Transcript Overview - Bodega Marine Lab
How To Give A Scientific Seminar
Michelle Chow Ocean Discovery!
• Verbal and Nonverbal Communication • “How To” on Project Presentations
“body movement and expression” • Face audience • Make eye contact • Appropriate facial expressions • Body movement (pacing, swaying) • Dress appropriately
• Speak at a reasonable pace • Intonation (tone of voice, use of voice) • Pause when needed • Avoid excessive use of “um” or “like” or “so”
Suggestions for Practicing
• Practice at least three times!!!
• Get feedback from your peers.
• Before you start to speak take a few seconds to organize your thoughts, notes and equipment.
Appearance of your slides “
You want people to focus on your message” • Use a simple design for your slides. This is a professional seminar. • Text must not fade into background.
• Choose an appropriate font that can be read from the back of the room.
Size 32 – 36 for bulleted text Size 44 – 48 for titles
• Each slides does not need to have a title. Especially if a title is redundant or obvious.
• Spread bullets apart to avoid reader’s brain overload.
Paragraph—spacing—6-12 pt after paragraph.
• Pictures and graphs should take up the whole slide. Axes text and statistics hard to read from back of room.
6 5 2 1 4 3 0 Male Female Treatment 1 Treatments Treatment 2 60 40 20 0 100 80
Michelle’s Don’t List
• Clip art when not appropriately used (which is most of the time).
• Slides and lines that zip in and out of space. Please have all your text on the slide at the same time.
• All slides should transition appropriately (use no transition or fade at fast speed) • No music, unless you are studying dolphins and are recording their mating calls.
Planning the package
• Know your audience • Define terms • Provide an overview if complex • Integrate text and images – map of study area, distribution – understand overall idea/theory/topic – images of organism/scientific name – repeat the question if necessary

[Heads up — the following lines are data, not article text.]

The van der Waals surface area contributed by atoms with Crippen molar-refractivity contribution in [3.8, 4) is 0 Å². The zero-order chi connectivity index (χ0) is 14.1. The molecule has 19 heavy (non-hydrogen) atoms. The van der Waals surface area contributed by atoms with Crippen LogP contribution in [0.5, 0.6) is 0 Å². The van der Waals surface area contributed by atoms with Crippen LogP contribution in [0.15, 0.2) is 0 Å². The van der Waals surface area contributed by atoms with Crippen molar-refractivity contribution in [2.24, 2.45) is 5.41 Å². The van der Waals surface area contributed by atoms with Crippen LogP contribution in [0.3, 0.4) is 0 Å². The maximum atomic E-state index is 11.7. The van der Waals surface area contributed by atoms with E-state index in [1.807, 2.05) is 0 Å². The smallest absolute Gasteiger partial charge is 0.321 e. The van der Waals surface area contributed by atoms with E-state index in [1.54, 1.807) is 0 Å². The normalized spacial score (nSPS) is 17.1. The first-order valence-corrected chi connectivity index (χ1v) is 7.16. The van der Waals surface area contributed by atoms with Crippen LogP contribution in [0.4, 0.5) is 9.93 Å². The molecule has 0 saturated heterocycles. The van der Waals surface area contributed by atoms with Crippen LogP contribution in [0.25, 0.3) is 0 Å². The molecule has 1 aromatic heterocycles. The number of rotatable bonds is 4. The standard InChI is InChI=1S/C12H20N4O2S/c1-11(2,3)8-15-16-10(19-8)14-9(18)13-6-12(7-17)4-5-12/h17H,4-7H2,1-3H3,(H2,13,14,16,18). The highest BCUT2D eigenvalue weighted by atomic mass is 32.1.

Planning the package
• Clear purpose/logical sequence • Consistency in style and language • Bulleted information • Prompts for speaker and audience • Time yourself: 1 frame /minute • Leave time for questions • Don’t read your talk
Techniques that help
• Memorize opening sentence • Note cards • Tough question?
– anticipate questions that poke holes – anticipate future direction questions – repeat the question – “That’s a good question” – “I don’t know but…”
Advice to Fellows
• Practice within a group and then between groups.
• Bring laser pointer into class to demonstrate how to use it correctly • Remind students they will be using a microphone
• Everything presented verbally or visually should have a clear role in support of the central thesis or theses of the talk.
• If anything doesn’t do this, remove it.
borders, animations, clipart, etc
• No talking • Listen closely • Think of at least one question to ask speaker • Stay awake (no sleeping) and engaged during the talk
your name School affiliation city state
• Introduce topic, big picture. Why?
• Explain how you reached your questions/hypotheses.
• Define scientific terms.
Use scientific names for organisms.
• Visual Aids (slides of organisms) • List questions your study addresses.
• Summarize methods = Use methods as an explanation of how you addressed your questions.
• Visual Aids (pictures of study sites or setup is most effective).
• Organize methods to help audience easily follow your research.
Flow Chart for Presentation Organization Introduction Questions Question A Method for addressing A Results and Interpretation A Question B Method for addressing B Results and Interpretation B Question C Method for addressing C Results and Interpretation C How all parts fit into: 1. Original questions 2. Big picture 3. Past research
• Use tables and/or figures to present data.
• Avoid verbalizing too many numerical values (especially without visual aids).
• Show audience only data and results that are important in addressing your questions.
• Remind audience how each method or result fits back to the questions of your study.
• Talk about results with respect to: Your study’s questions Past research • Make logical conclusions about your research findings.
• Visual Aids (refer back to tables and figures used in results)
• Visual Aid = Outline of questions from introduction with acceptance or rejection of null hypothesis.
• Big picture • Future research • Acknowledgements
Your brain starts working the moment you are born, and doesn’t stop until you have to speak in public.